Specification vs Clean Code
Specification vs Clean Code
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I’m currently reading a book about Software Engineering. I’m not to impressed about most of the content, since most of it is rather irrelevant for modern software development. But among other things the section about specifications caught my interest. The author considers a precise and complete specification tremendous important. His reasons are:
- The specification is important for testing, because otherwise testers, developers (and possibly everybody else in the area) will fight about what kind of behavior is to be considered a bug, and what is a feature.
- The specification is important if a system is to be replaced. For such a replacement there is an implicit requirement: “If we didn’t explicitly asked to change a behavior, the new system should do the same as the old one”. If you don’t have a correct and complete specification your only option is to basically reengineer the system, which will cost a lot of time and money (and is no fun at all)
Sounds reasonable right? Well yes and no. It’s like planning a manned space mission to the center of the milky way and starting with: “First we have to find the holy grail, so the astronauts can drink from it in order to become immortal. If we don’t do that the astronauts will be dead long before they arrive at their destination.” Yep, they will be dead. Problem is: There is no holy grail. So a better plan might be to include female and male astronauts that can make sure there are still astronauts alive at the destination.
Requirements change. Replacing a system after 5, 10 or even 20 years of service and hoping, the specification from back then is more then a first hint on what the system does and what it is used for, is just stupid.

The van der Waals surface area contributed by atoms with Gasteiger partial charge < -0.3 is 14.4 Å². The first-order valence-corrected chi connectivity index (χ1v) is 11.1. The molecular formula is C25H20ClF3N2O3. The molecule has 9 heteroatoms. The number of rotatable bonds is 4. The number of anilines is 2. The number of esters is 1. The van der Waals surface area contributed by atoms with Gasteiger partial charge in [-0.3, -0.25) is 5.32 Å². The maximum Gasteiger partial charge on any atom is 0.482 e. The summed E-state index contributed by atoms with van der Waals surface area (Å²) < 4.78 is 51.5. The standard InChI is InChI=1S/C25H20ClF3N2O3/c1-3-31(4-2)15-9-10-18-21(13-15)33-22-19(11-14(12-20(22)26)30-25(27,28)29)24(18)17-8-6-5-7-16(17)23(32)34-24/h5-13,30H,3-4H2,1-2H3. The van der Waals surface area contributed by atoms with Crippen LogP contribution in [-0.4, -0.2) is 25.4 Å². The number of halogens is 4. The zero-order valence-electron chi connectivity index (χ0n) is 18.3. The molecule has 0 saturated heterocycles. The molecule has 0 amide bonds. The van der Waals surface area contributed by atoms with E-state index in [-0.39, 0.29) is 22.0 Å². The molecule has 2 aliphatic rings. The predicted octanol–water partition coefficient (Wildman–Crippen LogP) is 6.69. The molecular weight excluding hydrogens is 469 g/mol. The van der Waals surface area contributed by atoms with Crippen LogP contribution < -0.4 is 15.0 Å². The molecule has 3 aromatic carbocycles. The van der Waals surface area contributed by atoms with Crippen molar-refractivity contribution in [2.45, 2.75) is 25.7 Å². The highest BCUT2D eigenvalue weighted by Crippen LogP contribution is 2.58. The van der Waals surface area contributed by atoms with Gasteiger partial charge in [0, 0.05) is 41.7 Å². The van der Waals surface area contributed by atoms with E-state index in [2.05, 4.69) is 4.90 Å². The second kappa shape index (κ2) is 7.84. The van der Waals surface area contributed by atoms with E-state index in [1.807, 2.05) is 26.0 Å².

IF you have a precise and complete specification it should be easy to decide if a certain behavior of a program is a bug or a feature. It doesn’t solve the issue though that who ever wrote the specification in the first go has no way to determine what the user actually needs and want, because this will change as soon as the user sees some working software.
So repeat after me: “There is no such thing as a complete and correct specification of a non trivial piece of software, except the software itself.”
Code is the only way suitable for specification of software projects that is precise and (potentially) readable enough to be used as a specification.
It is always precise in the sense, that whatever is in the source code is what gets executed, so it is a precise description of what the software does. It is always up to date. All changes are reflected there, because there is simply no other way.
The part about being readable obviously varies a lot. Most code is not understandable by a normal customer. I have seen lots of code (partially my own) that obviously wasn’t understood by anybody at any given point in time. But there is hope. With the practices explained in the nook Clean Code we are able to keep code clean on the detailed level. Well written code is actually quite easily understood by a competent developer. On a higher level of abstraction there exists the concept of specification by example, i.e. the idea that for every requirement a set of examples gets created. These examples have many benefits over other kinds of specification:
- They can be made much more precise then normal text can ever be.
- They can be made executable by tools like FitNesse so they actually serve as tests.
- They are easily understood by domain experts, developers, testers and everybody else involved.
Basically they are the ultimate form of clean code: Code that is so clean, it can be understood by domain experts and thereby can be used to specify and discuss functionality.
You’ll still need some prose to provide some background and to explain what the examples are about, but these now become comments inside code. While such comments are prone to become stale, their chance to stay fresh and updated are much better then specification stored in a completely separate document.
Yes we need a specification in the sense that the developer who does some coding and the tester who does some testing need to understand the requirements. But classical forms of specifications in separate documents are a crutch and a bad and obsolete one. Go for code. Go for clean code understandable by everybody involved. Go for clean code on every level from specification to detailed implementation.
Published at DZone with permission of Jens Schauder , DZone MVB. See the original article here.
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